In line with the paper’s section on “Refugee livelihoods as part of global trade networks” which is described as a “rejoinder to the notion that refugees’ economic lives are predominantly isolated” (p.14) and seeks to prove “refugees’ involvement in global value chains” (p.14), the executive summary states that “[r]efugees are networked within settlements, nationally, and transnationally. Both refugee and Ugandan traders connect refugee settlements to wider economic systems” (p. 5).  However, such trade networks are almost non-existent in a number of other refugee camps in Uganda, including those in Adjumani District, which have little or no agricultural production and are not visited regularly by Ugandan traders.

In this section of the report, an attempt is made to describe the link between refugees in Nakivale settlement and global trade networks. While it is good to dispel the myth that refugees are always economically isolated, it is also important to indicate clearly that the information subsequently provided mainly discusses a very specific group of refugees (Somalis) in a specific context (Nakivale). The words “Somali” or “Somalis” are mentioned at least 15 times on page 14 and it is only towards the end that other nationalities are mentioned – a Burundian refugee who is a housing and construction broker, and several Congolese brokers in plastic products in Kampala. While highlighting these experiences is laudable in that it shows the potential for refugees to be economically productive, it is also concerning to present it as the norm in Nakivale settlement and beyond. The fact is that the majority of refugees in Uganda live at subsistence level and are, at best, only distantly and indirectly connected to international trade in terms of selling their small surplus produce to middlemen.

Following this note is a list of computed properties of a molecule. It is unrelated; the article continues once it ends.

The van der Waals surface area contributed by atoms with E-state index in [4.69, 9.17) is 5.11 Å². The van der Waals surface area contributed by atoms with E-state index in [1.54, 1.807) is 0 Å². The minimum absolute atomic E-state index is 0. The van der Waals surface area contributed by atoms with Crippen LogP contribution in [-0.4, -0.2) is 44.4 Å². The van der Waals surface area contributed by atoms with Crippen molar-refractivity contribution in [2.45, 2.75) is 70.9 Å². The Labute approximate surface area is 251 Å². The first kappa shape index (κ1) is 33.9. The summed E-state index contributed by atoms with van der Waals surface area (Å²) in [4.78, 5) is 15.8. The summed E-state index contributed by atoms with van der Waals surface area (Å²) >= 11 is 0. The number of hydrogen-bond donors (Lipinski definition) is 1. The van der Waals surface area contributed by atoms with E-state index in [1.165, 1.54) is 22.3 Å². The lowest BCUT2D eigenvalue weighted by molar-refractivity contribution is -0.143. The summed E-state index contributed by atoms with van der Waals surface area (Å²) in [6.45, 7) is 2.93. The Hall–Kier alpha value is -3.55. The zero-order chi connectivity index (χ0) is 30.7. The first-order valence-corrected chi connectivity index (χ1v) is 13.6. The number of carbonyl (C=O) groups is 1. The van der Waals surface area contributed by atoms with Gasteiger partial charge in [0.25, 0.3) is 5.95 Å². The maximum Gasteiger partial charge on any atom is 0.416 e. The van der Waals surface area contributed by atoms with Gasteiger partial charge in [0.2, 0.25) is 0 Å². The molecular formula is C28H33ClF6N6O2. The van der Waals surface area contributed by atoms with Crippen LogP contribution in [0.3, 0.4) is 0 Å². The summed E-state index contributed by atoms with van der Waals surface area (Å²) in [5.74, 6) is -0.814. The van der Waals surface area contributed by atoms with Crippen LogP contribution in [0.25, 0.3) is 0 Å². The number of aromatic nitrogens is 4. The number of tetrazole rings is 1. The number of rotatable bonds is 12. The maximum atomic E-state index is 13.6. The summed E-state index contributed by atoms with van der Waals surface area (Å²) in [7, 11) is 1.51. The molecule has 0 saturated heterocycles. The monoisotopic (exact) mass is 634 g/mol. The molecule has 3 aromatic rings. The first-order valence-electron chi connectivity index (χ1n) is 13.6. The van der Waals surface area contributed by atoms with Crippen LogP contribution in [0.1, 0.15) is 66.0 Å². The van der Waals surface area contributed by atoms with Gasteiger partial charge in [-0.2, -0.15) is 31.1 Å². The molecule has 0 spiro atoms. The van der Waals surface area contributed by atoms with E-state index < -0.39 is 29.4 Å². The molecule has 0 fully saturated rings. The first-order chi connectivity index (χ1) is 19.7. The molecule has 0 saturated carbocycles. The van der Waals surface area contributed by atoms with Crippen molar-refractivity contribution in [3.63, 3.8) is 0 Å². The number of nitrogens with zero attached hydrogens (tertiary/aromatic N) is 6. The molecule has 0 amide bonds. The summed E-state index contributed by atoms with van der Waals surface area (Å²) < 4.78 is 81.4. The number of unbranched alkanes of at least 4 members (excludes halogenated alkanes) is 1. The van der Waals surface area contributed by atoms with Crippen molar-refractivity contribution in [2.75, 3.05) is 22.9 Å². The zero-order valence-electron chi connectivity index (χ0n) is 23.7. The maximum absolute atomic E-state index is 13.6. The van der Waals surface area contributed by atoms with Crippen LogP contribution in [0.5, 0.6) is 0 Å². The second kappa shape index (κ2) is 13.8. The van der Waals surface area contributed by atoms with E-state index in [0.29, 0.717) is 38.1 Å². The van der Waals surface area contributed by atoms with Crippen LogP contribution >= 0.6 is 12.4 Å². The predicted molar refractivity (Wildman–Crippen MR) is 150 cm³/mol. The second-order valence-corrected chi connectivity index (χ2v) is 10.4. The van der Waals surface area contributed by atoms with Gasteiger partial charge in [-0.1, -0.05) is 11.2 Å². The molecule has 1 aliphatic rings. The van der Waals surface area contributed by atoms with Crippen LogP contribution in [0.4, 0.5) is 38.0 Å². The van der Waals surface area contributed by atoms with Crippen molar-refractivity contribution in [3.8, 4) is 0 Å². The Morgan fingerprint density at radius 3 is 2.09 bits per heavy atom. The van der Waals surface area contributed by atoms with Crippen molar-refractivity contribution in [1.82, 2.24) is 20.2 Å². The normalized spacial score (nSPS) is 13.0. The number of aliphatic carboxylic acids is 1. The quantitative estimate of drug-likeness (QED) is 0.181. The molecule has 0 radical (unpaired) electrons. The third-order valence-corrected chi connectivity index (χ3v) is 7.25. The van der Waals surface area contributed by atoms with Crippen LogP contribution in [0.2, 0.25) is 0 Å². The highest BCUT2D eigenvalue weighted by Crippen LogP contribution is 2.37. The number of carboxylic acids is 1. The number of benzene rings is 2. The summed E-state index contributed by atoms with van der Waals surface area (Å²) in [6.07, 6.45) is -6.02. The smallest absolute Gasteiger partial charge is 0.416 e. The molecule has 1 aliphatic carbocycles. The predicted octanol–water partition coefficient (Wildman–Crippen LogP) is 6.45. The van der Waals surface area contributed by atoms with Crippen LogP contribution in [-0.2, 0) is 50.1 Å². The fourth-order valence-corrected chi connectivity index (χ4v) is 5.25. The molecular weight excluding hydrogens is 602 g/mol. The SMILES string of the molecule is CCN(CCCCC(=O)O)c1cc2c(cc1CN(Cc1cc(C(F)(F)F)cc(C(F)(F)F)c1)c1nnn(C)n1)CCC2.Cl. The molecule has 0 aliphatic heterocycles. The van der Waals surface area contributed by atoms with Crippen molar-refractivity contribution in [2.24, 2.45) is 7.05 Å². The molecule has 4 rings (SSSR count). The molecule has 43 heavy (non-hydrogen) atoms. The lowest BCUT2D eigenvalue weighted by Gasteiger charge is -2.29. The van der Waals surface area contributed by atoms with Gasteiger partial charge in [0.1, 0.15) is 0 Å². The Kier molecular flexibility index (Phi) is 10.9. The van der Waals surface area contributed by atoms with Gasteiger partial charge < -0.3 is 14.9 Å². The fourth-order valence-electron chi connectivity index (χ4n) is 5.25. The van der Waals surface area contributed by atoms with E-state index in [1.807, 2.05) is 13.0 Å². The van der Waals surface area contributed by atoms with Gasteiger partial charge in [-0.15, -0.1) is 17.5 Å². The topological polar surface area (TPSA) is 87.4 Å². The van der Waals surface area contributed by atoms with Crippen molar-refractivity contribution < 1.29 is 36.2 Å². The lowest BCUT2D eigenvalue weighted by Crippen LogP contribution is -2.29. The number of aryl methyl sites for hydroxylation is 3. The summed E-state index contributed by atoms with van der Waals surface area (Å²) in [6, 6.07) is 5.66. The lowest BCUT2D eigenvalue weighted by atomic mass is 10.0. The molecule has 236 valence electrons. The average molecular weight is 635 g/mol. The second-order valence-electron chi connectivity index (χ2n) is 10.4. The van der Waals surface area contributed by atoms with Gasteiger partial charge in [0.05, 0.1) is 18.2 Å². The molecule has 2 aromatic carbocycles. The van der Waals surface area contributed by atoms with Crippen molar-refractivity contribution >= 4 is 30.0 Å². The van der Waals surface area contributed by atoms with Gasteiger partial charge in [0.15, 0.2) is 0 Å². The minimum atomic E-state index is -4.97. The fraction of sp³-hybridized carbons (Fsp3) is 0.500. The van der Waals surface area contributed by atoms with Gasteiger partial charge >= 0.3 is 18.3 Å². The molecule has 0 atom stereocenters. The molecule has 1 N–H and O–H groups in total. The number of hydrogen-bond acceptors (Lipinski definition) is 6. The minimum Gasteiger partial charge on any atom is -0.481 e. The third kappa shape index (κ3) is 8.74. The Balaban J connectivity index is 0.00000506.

Economic security and wellbeing of refugees

In depicting the “economic life” of refugees, the research aims to show that refugees are seeking solutions to their economic challenges by “doing it for themselves” through integrating “within vibrant and complex economic systems.” While it is refreshing to see examples of the ingenuity of refugees highlighted, once again the broader context seems to be missing.